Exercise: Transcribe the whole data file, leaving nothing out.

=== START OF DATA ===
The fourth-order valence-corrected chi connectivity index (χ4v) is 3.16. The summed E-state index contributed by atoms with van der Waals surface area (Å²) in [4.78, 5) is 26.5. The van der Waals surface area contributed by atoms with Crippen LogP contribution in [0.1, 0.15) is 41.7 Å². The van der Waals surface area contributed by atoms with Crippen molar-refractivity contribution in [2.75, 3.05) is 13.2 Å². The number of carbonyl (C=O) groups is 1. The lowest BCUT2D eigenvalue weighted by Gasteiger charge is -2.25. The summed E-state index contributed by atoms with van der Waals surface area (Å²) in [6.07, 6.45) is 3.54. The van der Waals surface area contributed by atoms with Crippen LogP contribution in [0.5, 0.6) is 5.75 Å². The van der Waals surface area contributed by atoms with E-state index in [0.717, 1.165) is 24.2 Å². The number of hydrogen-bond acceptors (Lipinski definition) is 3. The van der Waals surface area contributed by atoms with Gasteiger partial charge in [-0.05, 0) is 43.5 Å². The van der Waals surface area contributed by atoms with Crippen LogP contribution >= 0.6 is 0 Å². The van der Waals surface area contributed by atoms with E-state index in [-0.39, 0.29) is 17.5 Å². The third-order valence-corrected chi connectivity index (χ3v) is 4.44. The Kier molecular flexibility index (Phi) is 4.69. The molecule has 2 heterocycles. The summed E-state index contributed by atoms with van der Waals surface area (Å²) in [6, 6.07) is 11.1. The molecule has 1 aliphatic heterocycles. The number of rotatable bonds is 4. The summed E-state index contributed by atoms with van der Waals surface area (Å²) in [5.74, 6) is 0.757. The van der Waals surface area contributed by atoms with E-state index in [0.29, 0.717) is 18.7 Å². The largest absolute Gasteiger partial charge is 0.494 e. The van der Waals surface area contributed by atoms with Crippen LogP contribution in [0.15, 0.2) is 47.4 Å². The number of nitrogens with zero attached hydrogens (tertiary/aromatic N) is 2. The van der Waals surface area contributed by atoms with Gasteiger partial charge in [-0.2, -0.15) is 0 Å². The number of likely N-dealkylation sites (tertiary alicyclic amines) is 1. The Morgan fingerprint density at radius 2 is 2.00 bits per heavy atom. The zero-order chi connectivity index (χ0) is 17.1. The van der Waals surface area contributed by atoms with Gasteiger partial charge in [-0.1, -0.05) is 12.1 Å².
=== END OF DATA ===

The fourth-order valence-corrected chi connectivity index (χ4v) is 3.16. The summed E-state index contributed by atoms with van der Waals surface area (Å²) in [4.78, 5) is 26.5. The van der Waals surface area contributed by atoms with Crippen LogP contribution in [0.1, 0.15) is 41.7 Å². The van der Waals surface area contributed by atoms with Crippen molar-refractivity contribution in [2.75, 3.05) is 13.2 Å². The number of carbonyl (C=O) groups is 1. The lowest BCUT2D eigenvalue weighted by Gasteiger charge is -2.25. The summed E-state index contributed by atoms with van der Waals surface area (Å²) in [6.07, 6.45) is 3.54. The van der Waals surface area contributed by atoms with Crippen LogP contribution in [0.5, 0.6) is 5.75 Å². The van der Waals surface area contributed by atoms with E-state index in [0.717, 1.165) is 24.2 Å². The number of hydrogen-bond acceptors (Lipinski definition) is 3. The van der Waals surface area contributed by atoms with Gasteiger partial charge in [-0.05, 0) is 43.5 Å². The van der Waals surface area contributed by atoms with Crippen LogP contribution >= 0.6 is 0 Å². The van der Waals surface area contributed by atoms with E-state index in [-0.39, 0.29) is 17.5 Å². The third-order valence-corrected chi connectivity index (χ3v) is 4.44. The Kier molecular flexibility index (Phi) is 4.69. The molecule has 2 heterocycles. The summed E-state index contributed by atoms with van der Waals surface area (Å²) in [6, 6.07) is 11.1. The molecule has 1 aliphatic heterocycles. The number of rotatable bonds is 4. The summed E-state index contributed by atoms with van der Waals surface area (Å²) in [5.74, 6) is 0.757. The van der Waals surface area contributed by atoms with E-state index in [0.29, 0.717) is 18.7 Å². The largest absolute Gasteiger partial charge is 0.494 e. The van der Waals surface area contributed by atoms with Crippen LogP contribution in [0.15, 0.2) is 47.4 Å². The number of nitrogens with zero attached hydrogens (tertiary/aromatic N) is 2. The van der Waals surface area contributed by atoms with Gasteiger partial charge in [-0.2, -0.15) is 0 Å². The number of likely N-dealkylation sites (tertiary alicyclic amines) is 1. The Morgan fingerprint density at radius 2 is 2.00 bits per heavy atom. The zero-order chi connectivity index (χ0) is 17.1. The van der Waals surface area contributed by atoms with Gasteiger partial charge in [-0.1, -0.05) is 12.1 Å².